Below are glimpses into the daily lives of three inmates held in isolation. Each has been in isolation for at least five years. Their reasons for being held in solitary vary–one was validated for gang membership, another for an escape attempt, and another for assaults on correctional officers. Their reasons for incarceration vary, from attempted murder to drug law violations. There are some commonalities in their experiences: none of them have reported meaningful programming opportunities and there is a crippling monotony to their lives. All have reported feelings of frustration–both as an emotional response to their circumstances, but also due to the absence of foreseeable release from isolation.


Inmate M. has been in the Pelican Bay SHU for five years, a validated Hispanic gang member. He describes his cell as roughly 8 x 12; in his cell are a concrete bed, stainless steel toilet and sink, desk, small stool and a thirteen-inch television. He wakes up at 5 AM, exercises, and takes a “bird bath” from his sink. Breakfast and lunch bags arrive around 7:30 AM. After eating, he spends three hours reading, writing, and worrying.

At some point in the day, he is allowed 60-90 minutes on the yard. He describes the yard as a “concrete box, with a mesh ceiling that allows us to see the sky and get fresh air.”

Depending on how much yard time he gets, he usually spends the next few hours watching television, especially sports. Like many on his unit, he enjoys watching “General Hospital.” He then naps.

Mail is delivered at 4:00 PM, dinner at 5:00 PM. He eats dinner and watches television before going to sleep at 10:00 PM. This is what he’s done for five years, every day.


Inmate B. has been in isolation for 5 years, in Utah State Prison, Draper’s Uinta 1 facility. He doesn’t leave his cell to shower or exercise due to the procedures that entail putting a bag over an inmates head, handcuffing and tethering between transports.

“We get a styrofoam dinner, which is warm, but two cold meals of bologna (4 pieces), carrots, celery, bread (4 pieces), two cheese slices and one orange with two fruit bars. I wish I could send you a packet of bologna we’re fed for breakfast and lunch. A guard once stated: ‘This shit could withstand a nuclear holocaust.'”

“I can’t train as much cause my liver really goes through hell. It takes three hours to do it. One hour legs, one hour pushups/burpies, one hour curls/shrugs. But I don’t take medication. The prison won’t treat my Hepatitis-C because they say it’s not bad enough yet! I have to be almost dead before they’ll begin the interferon. My training helps my liver, at least I keep telling myself that. I get real hot, cold. I hve to drink cold water some weeks and hot others. My eyes are always bloodshot and are sunken in. I’m dying that’s the long and short of it.”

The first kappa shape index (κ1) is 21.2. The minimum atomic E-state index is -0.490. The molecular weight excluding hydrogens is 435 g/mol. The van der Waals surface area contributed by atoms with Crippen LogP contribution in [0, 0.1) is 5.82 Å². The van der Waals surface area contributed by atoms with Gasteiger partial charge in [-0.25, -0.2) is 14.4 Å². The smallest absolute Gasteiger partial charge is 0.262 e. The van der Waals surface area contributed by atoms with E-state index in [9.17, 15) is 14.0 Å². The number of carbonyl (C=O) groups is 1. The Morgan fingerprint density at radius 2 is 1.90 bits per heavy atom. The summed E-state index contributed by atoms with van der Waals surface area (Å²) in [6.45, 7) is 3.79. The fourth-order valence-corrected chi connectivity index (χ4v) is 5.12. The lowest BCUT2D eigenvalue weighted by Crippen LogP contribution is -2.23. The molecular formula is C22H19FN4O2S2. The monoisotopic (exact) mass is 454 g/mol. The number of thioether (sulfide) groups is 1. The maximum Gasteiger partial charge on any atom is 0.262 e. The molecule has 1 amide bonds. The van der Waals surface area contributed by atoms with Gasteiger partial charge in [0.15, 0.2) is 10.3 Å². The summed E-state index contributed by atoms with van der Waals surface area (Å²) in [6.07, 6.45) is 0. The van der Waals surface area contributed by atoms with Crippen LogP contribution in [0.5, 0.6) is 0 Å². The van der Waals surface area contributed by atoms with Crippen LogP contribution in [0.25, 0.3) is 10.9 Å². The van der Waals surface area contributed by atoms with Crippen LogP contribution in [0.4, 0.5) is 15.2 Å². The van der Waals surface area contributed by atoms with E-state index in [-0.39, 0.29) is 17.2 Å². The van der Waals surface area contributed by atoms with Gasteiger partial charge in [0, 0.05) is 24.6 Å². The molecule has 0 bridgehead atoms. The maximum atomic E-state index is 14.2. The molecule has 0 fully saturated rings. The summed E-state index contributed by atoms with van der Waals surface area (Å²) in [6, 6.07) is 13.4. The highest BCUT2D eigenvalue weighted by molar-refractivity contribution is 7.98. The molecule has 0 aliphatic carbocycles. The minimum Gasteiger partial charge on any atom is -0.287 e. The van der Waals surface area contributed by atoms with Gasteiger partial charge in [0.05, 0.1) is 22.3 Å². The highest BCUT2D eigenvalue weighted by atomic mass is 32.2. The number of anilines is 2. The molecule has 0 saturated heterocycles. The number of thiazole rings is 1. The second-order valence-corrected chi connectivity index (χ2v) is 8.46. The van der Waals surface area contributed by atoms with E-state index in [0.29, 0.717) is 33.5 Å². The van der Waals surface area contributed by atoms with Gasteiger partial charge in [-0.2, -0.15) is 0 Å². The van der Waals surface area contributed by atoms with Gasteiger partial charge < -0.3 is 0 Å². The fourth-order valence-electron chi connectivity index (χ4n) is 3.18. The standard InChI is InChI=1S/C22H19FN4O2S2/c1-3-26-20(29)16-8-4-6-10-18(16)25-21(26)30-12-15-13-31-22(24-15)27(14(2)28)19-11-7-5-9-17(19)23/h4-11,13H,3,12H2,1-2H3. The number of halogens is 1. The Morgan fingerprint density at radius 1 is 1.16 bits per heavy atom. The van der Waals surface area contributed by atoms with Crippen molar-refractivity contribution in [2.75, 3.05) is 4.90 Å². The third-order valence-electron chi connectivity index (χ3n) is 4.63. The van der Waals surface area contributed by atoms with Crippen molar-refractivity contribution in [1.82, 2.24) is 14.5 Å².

“I wake up at lunch 11:00 AM. Eat a white sack and then read or write/sweep floor/clean/bird bath in sink until 4:30PM dinner/styro, eat that. On Fridays and Tuesdays I workout or do crunches at that time too. Then pace from 4:30 to 8:30 or 10:30. I read and write at desk and pace. Each a little. Then second white sack at 8:30 PM. Go to sleep around 3 or 4 AM.

“It sounds…bad doesn’t it?  And it would be without me doing my heavy workout and having all the dreams I could possibly want to come to me when I sleep. I think because the days are so bland my dreams are more vivid.”


Inmate G., an Oregon IMU inmate currently held in Texas, described his experience at the Snake River Intensive Management Unit in Ontario, Oregon.

“The cells are sealed off pretty much completely, even the doors shut and have a side-bar type thing that fits along the deal. You’ve got to yell to be heard, which is often more of a headache than it’s worth. There’s four large windows at the front of the cells, but you can only see the depressing view of the tiers, and the guard tower. Snake River IMU has always been the most isolated and depressing of the two [OSP being the other].”

“The cell is eight by twelve. A bunk running along the side wall, where the toilet and sink combo is behind the bunk. A table is attached to the other wall, with a small corresponding stool. That’s one of the only good things about IMU in Ontario, the large and spacious cells. But it’s so much more socially isolated and depressing.”

“SRCI’s IMU is so damn bright, with the powerful florescent lights. Even the ‘night lights’ they keep on 24/7 are similar to an average light! There’s many things that combine that place into being miserable.”

With regards to recreation yards: “In Ontario, you’ve got two. One outside and one inside. And they rotate the days, so you don’t go outside everyday. The inside one is merely a large empty cell pretty much…about ten by fifteen. And there’s a dip bar and pull up bar. The outside rec yards there are probably ten by thirty, with a basketball hoop and ball out there.”

“I’ve always liked to read, fiction and nonfiction, and I try to keep active with a workout, although sometimes it’s incredibly easy to get lazy. I love music, so having a radio has been my escape. I write, although not as often as I used to. There’s not much you can do, but I try to keep busy nevertheless.”

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